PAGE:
40. RDWHAHB. Come on, you knew this was coming. When all else fails, consider pouring yourself a tall cool glass of RDWHAHB- the world will be alright.
39. Read this article. Ah, you’ve gotta love a good self-reference, endless loop, meta quip à la Douglas Hofstadter. I feel like this tip should be higher on the list…
38. Complete a formal brewing program. Granted, these programs often come with a hefty price tag ranging anywhere from about $8,800 for a Professional Brewer’s Certificate from UC Davis, on up to Siebel’s WBA Master Brewer Program with a tuition cost of around $27,750, and are probably not viable options for the average homebrewer, which is why it’s not higher on the list. Not to mention, these types of programs are primarily intended for the homebrewer looking to turn pro, but I can pretty much guarantee you that at the very least, the quality of your homebrew will almost certainly improve after completing one of these brewing programs!
37. Use a Secondary Fermenter. Not always necessary (think German Hefeweizen), but racking your beer to a secondary comes in handy when you’re looking to clarify and condition your beer, or if you’re dry hopping with anything.
36. Use Your Local Homebrew Store as a Knowledge Resource. If anyone is going to know about their product and have a passion for brewing, these guys should (usually).
35. Brew more. Experience trumps theory, and perfect practice makes perfect. So get yourself on a regular brewing schedule and stick to it.
34. Watch online brewing videos. In addition to a list of helpful brewers on youtube, I always enjoy BrewingTV; informative, intelligent and helpful advice, all with a good sense of humor- it’s the homebrew way.
33. Listen to brewing podcasts. The Brewing Network (www.thebrewingnetwork.com) is a fantastic resource when it comes to homebrewing podcasts, and the best part is they’re free and downloadable so you can educate yourself on the go. The Jamil Show anyone?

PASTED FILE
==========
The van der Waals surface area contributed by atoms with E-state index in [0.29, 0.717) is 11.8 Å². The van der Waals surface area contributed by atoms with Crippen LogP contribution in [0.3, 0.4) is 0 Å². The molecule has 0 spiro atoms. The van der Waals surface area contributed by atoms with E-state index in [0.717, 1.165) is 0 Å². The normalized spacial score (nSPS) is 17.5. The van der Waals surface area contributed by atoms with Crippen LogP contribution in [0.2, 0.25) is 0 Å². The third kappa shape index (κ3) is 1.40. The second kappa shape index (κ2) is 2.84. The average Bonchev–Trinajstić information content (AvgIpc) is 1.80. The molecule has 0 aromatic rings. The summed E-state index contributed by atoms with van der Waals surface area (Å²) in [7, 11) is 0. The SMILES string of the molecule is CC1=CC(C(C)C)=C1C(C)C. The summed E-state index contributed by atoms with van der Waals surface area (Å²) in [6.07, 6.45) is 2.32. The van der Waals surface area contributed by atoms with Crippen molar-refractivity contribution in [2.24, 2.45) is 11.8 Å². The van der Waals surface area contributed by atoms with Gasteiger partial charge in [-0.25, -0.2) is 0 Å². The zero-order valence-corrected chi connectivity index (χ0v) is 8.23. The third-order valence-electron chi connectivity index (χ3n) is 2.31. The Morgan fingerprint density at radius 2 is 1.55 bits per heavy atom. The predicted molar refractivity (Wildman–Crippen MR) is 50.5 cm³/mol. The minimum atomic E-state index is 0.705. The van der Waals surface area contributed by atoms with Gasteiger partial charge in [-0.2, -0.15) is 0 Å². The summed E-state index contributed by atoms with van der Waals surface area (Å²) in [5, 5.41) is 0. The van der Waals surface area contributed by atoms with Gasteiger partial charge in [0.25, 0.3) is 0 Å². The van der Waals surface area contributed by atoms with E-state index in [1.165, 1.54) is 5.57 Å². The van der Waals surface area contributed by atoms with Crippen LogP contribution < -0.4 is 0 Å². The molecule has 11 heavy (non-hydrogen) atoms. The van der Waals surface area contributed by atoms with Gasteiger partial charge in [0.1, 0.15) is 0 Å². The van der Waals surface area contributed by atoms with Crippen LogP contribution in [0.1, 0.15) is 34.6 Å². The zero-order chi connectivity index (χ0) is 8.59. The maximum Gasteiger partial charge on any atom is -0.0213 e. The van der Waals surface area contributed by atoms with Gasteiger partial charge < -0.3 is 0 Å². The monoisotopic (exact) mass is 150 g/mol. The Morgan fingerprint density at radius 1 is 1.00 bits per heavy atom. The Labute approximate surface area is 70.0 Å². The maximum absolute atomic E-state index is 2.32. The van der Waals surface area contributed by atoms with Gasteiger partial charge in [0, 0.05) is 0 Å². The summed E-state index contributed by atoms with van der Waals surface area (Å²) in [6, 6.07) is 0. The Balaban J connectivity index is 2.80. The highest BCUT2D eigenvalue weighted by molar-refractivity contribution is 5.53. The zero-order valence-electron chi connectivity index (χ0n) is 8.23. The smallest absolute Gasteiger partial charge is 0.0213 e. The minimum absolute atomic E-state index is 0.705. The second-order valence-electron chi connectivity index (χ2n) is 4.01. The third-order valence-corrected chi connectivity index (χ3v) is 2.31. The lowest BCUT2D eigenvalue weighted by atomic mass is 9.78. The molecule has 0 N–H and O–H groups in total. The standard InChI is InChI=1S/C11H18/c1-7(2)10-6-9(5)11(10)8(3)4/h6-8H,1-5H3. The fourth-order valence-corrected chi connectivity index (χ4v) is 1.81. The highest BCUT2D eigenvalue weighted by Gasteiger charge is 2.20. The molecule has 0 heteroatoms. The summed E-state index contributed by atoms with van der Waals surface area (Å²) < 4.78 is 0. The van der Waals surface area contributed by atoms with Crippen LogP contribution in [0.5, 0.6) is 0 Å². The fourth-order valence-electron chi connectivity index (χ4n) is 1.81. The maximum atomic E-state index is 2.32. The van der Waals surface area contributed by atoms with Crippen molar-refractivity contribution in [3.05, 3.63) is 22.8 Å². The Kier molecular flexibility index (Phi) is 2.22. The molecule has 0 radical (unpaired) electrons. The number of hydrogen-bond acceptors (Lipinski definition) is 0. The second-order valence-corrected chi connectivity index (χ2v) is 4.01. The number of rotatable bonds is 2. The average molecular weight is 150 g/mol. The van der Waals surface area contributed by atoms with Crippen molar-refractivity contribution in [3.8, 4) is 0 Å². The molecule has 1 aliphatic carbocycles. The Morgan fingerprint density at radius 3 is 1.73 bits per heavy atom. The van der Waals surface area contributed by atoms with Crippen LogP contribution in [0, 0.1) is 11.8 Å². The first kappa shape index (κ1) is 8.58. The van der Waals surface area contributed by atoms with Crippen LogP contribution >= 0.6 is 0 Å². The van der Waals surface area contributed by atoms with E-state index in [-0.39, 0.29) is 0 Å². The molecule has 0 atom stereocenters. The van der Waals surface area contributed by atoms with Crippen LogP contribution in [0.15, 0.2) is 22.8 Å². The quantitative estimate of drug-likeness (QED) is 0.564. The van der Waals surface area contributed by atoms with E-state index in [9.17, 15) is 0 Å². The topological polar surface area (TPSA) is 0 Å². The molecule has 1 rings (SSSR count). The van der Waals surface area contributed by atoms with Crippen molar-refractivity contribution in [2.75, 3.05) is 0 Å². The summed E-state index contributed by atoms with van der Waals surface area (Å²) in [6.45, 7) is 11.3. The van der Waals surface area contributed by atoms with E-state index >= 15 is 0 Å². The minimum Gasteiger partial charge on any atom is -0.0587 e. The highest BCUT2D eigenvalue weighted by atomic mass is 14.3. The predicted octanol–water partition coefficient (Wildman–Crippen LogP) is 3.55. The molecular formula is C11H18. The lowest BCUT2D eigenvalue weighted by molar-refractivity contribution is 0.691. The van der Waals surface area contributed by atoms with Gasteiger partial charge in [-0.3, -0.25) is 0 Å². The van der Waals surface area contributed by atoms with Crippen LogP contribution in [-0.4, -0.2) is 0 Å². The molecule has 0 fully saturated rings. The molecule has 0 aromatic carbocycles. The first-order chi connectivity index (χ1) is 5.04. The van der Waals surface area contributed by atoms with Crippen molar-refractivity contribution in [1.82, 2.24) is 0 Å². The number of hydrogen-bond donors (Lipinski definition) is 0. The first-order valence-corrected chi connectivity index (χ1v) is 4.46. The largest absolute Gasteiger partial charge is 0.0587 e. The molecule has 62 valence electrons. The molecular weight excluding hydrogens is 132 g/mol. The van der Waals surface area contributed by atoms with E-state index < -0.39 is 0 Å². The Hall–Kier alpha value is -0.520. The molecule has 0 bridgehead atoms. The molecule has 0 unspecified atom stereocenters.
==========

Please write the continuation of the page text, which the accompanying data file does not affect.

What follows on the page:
32. Follow your recipe and be precise. Remember what happened in Kindergarten art class when you added all the colors of paint together? Sure, you got firsthand experience discovering all the shades of brown, but then you eventually learned that careful application of color made for better pictures. This may sound obvious, but adding a couple extra pounds of DME that was just laying around the house to your 5 gallon batch of homebrew will definitely change how your finished beer turns out— and probably for the worse. Granted, experimentation is great, but precision and process control equals more repeatable, consistent results.
31. Read brewing magazines and online articles about brewing. Homebrewing and the world of beer are developing faster and faster all the time, so it’s a good idea to keep yourself informed on the latest trends and techniques. Get yourself a subscription to Zymurgy, BYO (Brew Your Own), or both. Low on funds? No problem. BYO posts a ton of their articles online fo’ free (byo.com), and there many other talented and altruistic writers (ahem) from the homebrew community all over the web. While you’re at it, why not get a subscription to Draft, Allaboutbeer, Beer, Imbibe, The Beer Connoisseur, Beeradvocate, and any other craft beer mag you can get your hands on. And no, I don’t get a cut from any of those guys if you do pick up a subscription, but I wouldn’t say no if they wanted to kick a free magazine or two my way…
It looks like you are using wordpress. If so, please get a Twitter account and WordPress plugin that tweets a link to your new blog posts. I’ve enjoyed the articles I’ve read but I don’t use RSS and don’t always remember to check back. Thanks for publishing a blog that really has some details! John